Interesting article. What do you think missionaries should tell converts in Africa about their multiple marriages? After they become Christians, should they stay married to them all, or should they divorce all the wives except the first one? As you know, this is a real-world question.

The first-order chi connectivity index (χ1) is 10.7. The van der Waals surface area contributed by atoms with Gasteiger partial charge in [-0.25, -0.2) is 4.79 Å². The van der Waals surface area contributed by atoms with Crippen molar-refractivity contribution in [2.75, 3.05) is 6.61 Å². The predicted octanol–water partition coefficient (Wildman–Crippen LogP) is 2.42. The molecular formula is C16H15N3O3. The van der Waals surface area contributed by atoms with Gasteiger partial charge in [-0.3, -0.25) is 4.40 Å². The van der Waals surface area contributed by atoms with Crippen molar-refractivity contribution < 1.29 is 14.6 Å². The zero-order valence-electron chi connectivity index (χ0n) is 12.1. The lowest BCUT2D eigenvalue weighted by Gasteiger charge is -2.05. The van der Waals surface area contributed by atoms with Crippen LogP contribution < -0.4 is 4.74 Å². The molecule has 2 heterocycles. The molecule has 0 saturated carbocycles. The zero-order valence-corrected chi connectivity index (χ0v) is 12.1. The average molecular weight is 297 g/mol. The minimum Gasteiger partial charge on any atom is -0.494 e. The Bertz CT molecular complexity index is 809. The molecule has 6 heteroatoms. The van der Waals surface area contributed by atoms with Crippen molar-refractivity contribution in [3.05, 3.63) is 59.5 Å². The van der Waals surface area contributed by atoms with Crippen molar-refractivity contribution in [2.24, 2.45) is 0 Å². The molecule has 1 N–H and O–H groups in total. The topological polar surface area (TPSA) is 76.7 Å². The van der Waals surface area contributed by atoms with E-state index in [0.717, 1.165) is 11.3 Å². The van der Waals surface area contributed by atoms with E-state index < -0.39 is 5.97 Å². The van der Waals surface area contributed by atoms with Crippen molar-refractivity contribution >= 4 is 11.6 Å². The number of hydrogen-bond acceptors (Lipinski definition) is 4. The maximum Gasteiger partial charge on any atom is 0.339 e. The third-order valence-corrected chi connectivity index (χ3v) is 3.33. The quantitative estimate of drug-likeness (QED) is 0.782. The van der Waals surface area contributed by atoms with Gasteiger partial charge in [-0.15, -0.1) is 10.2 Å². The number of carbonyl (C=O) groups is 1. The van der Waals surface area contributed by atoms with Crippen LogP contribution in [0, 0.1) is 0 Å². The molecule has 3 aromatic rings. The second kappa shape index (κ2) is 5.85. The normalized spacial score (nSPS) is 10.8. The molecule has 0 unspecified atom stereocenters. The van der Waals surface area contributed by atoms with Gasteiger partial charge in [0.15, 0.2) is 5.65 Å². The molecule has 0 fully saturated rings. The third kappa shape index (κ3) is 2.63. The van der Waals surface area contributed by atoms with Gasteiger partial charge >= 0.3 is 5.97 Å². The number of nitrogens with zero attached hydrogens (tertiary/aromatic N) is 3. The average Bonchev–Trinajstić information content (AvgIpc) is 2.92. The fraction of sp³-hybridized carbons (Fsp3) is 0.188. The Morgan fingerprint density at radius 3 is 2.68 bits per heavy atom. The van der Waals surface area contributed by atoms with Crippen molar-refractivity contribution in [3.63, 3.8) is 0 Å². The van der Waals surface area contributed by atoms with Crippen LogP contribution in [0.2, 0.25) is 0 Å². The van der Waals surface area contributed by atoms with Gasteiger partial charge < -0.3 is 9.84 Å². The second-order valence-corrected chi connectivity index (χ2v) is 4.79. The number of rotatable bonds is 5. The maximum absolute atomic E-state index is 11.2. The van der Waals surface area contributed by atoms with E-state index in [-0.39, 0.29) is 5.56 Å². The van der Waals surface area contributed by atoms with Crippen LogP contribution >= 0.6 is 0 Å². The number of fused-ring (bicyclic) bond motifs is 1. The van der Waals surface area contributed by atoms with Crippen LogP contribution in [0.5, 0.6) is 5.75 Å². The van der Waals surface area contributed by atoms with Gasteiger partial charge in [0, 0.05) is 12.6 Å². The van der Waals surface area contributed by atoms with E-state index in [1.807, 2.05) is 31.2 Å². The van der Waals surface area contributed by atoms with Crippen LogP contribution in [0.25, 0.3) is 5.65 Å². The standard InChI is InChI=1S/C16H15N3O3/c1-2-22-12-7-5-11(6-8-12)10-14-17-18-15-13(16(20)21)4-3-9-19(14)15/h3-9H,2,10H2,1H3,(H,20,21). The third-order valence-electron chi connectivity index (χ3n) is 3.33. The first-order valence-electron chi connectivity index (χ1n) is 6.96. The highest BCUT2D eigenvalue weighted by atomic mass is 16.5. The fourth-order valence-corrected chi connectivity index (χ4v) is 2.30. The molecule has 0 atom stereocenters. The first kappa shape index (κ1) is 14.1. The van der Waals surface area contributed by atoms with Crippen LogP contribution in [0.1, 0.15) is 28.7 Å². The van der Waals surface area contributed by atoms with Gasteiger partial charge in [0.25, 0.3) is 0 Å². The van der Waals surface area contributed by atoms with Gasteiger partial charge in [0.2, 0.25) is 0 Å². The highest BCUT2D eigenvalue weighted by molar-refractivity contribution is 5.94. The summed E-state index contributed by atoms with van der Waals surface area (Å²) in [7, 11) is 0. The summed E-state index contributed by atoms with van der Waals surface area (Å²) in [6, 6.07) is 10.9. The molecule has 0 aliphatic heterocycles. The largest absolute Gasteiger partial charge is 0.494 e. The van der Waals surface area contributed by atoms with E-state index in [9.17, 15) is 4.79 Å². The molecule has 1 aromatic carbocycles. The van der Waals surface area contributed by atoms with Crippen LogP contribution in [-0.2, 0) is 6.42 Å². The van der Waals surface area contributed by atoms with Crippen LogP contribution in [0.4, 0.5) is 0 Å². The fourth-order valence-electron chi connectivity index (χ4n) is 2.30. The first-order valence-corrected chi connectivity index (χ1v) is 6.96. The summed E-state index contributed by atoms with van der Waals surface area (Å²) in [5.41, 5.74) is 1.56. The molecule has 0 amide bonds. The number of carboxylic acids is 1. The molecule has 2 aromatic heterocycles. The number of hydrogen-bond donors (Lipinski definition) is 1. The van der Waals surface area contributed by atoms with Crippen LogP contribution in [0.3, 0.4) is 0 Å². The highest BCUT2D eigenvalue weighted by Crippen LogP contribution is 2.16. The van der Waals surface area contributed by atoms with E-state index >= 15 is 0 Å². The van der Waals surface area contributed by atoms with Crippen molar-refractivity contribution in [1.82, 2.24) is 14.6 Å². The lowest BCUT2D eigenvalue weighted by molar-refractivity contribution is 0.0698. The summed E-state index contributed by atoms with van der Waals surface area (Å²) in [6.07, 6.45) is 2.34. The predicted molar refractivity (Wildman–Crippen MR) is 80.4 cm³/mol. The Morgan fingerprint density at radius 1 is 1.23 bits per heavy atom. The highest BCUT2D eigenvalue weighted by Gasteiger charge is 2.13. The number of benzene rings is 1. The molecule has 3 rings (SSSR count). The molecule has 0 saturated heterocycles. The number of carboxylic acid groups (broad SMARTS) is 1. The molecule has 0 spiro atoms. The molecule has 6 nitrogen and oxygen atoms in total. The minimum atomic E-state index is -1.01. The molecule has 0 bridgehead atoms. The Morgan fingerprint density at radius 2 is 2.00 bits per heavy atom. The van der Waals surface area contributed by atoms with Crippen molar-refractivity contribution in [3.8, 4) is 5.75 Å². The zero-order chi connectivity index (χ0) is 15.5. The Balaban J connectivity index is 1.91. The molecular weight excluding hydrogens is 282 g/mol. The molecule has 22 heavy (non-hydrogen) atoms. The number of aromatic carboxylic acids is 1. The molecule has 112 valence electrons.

I believe the apostle Paul has provided the operative principle for such circumstances in 1 Cor. 7:17-24. Paul deals with a number of issues, but consider his use of "slavery" with respect to this principle. "Each one should remain in the situation which he was in when God called him. Were you a slave when you were called? Don't let it trouble you -- although if you can gain your freedom, do so" (vs. 20-21). Was Paul approving of the state of slavery? Of course not. Slavery is not God's ideal, but one can still live by faith within that circumstance. I believe this principle can be applied to various other societal and cultural situations where men find themselves living below the ideal of God, yet not in direct violation of any revealed command or law. God never condemned nor prohibited polygamy, although I believe it can be shown to be less than the ideal. The same with slavery. When we take Jesus to people living in such cultures, our goal should be to transform hearts, not "take on" their society or culture. As individual hearts are transformed, in time the culture and society will transform, but it takes time. Until then, each man should remain in that condition in which he was called, but should begin working toward the realization of God's ideal as best he can given the circumstances and obligations in which he was called. In other words, how godly would it be to abandon women and children in a society where such an action might reduce them to destitution? Such would be unconscionable. Indeed, God forbade it under the Law of Moses. Continue to fulfill the obligations you assumed while unaware of God's "better way," but begin teaching this ideal to your sons and daughters. In so doing one can abide by the principle given by the Spirit through the apostle Paul. -- Al Maxey